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Chogha Zanbil Ziggurat

Chogha Zanbil Ziggurat


Chogha Zanbil is an ancient temple belonging to Elam civilization that ruled 3500 BC. Chogha Zanbil is remained from Dur Untash City (Town of Untash), and it is located near Susa (ancient city) in Khuzestan Province. Chogha Zanbil was built about 1250 BC by the king Untash-Napirisha, mainly to honor the great god Inshushinak, meaning the guard of Susa. The main building materials in Chogha Zanbil were mud bricks and occasionally baked bricks. The complex is protected by three concentric walls, which define the main areas of the ‘town’. The inner area is wholly taken up with a great ziggurat dedicated to the main god which is located at the center and it’s a square building, dedicated to the Sumerian god Inshushinak.


The construction was the first Iranian monument registered as UNESCO World Heritage site. Many archeologists and historians believed that Tchogha Zanbil was the first religious complex in Iran. The Ziggurat was built upon the order of Untash who was the Elamite king and the aim was to honor Inshushinak, the great god who protected Susa. Tchogha Zanbil consists of three concentric walls defining the main area of the town. Apart from a monument for the main god, there also are eleven temples for other gods. Thousands of unused bricks left at one side are the reason for believing that the king had the plan to build 22 temples but unfortunately he could not fulfill it. The monument was built by mud bricks and in some cases baked bricks.


As we mentioned this place was built c. 1250 BCE during the Middle Elamite Period (c. 1500 – c. 1100 BCE) by the Elamite king Untash-Napirisha (r. c 1275-1240 BCE) and dedicated to the Elamite gods Insushinak and Napirisha but also included shrines to other gods, many of Mesopotamian origin, in order to provide the diverse population of Elam with an all-inclusive center of worship. Untash-Napirisha originally dedicated the site solely to Insushinak, the patron deity of nearby Susa, and it is thought he intended to draw attention away from Susa as one of the royal cities of Elam and establish his new city as a capital. He changed his mind, however, possibly after considering the wide array of religious traditions and diverse gods followed by the people of Elam, had the original ziggurat dedicated to Insushinak torn down, and built a much grander complex with a larger ziggurat, temples, and shrines, and housing for priests all enclosed behind three massive concentric walls.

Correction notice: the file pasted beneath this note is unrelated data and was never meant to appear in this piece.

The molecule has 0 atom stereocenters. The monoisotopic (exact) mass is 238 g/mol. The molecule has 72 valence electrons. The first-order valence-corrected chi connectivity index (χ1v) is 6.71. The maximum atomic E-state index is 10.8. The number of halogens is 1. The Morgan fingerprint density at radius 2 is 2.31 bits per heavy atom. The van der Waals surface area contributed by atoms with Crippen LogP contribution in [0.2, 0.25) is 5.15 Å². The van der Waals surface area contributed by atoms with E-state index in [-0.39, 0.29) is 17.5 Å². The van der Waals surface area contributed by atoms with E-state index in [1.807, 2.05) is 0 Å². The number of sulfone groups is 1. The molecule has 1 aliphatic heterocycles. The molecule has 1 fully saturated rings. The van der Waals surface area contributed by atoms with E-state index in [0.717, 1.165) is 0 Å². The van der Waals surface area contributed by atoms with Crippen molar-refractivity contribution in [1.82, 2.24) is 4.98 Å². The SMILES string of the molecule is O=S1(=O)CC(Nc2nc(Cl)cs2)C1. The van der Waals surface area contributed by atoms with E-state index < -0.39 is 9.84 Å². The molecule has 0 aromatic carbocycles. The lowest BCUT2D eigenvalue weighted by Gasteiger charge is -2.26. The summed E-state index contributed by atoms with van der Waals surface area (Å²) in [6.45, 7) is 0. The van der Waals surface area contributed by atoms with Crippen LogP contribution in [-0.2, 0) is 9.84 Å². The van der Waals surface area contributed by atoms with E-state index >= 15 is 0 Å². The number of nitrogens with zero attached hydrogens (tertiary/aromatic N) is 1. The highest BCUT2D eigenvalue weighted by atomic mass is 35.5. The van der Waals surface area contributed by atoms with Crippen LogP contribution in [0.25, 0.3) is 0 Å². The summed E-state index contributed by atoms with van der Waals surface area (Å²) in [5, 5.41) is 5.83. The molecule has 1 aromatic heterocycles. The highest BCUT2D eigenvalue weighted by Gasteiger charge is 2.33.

In 1240 BC, you could find Chogha Zanbil surrounded by 3 huge circular walls. The sacred complex included a royal quarter, residences, temples and the grand Ziggurat. Located in the center, the Ziggurat was originally 53 meters high, was topped with a temple, and had a baked brick façade. Some of the bricks had cuneiform inscriptions on them. What distinguishes Ziggurat Dur Untash from other ziggurats in Mesopotamia is that in them, the upper floors were built on the lower floors.


But in Chogha Zanbil, each floor has its own separate foundation on the ground. The central ritual section of the ziggurat had 7 portals and there were 7 sacrificial places in front of the southeastern staircase. To the northwest of the Ziggurat, you could find temples dedicated to minor gods. To the southeast, there are a collection of 3 monumental palaces known as the royal quarter. In one of these palaces, archaeologists found 5 underground tombs. In them, they found precious items and the remains of 4 cremated and 1 uncremated bodies.

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